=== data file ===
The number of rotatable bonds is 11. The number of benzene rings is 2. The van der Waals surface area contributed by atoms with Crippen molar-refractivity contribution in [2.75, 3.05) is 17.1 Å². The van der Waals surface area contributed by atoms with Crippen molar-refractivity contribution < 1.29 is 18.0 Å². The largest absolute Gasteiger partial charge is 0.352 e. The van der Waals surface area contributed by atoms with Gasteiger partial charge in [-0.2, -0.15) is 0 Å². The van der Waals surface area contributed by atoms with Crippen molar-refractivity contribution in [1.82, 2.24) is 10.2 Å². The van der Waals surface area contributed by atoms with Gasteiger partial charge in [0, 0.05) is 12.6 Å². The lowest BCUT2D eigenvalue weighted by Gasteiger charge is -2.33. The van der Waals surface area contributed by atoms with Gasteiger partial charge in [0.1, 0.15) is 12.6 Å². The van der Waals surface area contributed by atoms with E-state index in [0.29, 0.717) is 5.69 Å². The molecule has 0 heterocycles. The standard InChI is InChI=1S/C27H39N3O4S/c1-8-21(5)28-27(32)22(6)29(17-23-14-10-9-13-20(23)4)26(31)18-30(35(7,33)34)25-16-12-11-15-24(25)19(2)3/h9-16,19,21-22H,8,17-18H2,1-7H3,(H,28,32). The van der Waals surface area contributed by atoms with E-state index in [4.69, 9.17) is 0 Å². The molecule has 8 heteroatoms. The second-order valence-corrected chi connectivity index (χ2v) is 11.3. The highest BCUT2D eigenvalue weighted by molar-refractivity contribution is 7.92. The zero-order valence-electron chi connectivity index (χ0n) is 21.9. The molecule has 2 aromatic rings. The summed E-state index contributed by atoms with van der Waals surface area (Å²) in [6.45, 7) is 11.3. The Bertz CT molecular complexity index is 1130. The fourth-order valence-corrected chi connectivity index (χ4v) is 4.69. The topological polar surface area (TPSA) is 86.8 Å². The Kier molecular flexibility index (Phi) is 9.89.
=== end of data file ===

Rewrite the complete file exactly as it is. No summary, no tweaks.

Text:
The number of rotatable bonds is 11. The number of benzene rings is 2. The van der Waals surface area contributed by atoms with Crippen molar-refractivity contribution in [2.75, 3.05) is 17.1 Å². The van der Waals surface area contributed by atoms with Crippen molar-refractivity contribution < 1.29 is 18.0 Å². The largest absolute Gasteiger partial charge is 0.352 e. The van der Waals surface area contributed by atoms with Gasteiger partial charge in [-0.2, -0.15) is 0 Å². The van der Waals surface area contributed by atoms with Crippen molar-refractivity contribution in [1.82, 2.24) is 10.2 Å². The van der Waals surface area contributed by atoms with Gasteiger partial charge in [0, 0.05) is 12.6 Å². The lowest BCUT2D eigenvalue weighted by Gasteiger charge is -2.33. The van der Waals surface area contributed by atoms with Gasteiger partial charge in [0.1, 0.15) is 12.6 Å². The van der Waals surface area contributed by atoms with E-state index in [0.29, 0.717) is 5.69 Å². The molecule has 0 heterocycles. The standard InChI is InChI=1S/C27H39N3O4S/c1-8-21(5)28-27(32)22(6)29(17-23-14-10-9-13-20(23)4)26(31)18-30(35(7,33)34)25-16-12-11-15-24(25)19(2)3/h9-16,19,21-22H,8,17-18H2,1-7H3,(H,28,32). The van der Waals surface area contributed by atoms with E-state index in [4.69, 9.17) is 0 Å². The molecule has 8 heteroatoms. The second-order valence-corrected chi connectivity index (χ2v) is 11.3. The highest BCUT2D eigenvalue weighted by molar-refractivity contribution is 7.92. The zero-order valence-electron chi connectivity index (χ0n) is 21.9. The molecule has 2 aromatic rings. The summed E-state index contributed by atoms with van der Waals surface area (Å²) in [6.45, 7) is 11.3. The Bertz CT molecular complexity index is 1130. The fourth-order valence-corrected chi connectivity index (χ4v) is 4.69. The topological polar surface area (TPSA) is 86.8 Å². The Kier molecular flexibility index (Phi) is 9.89.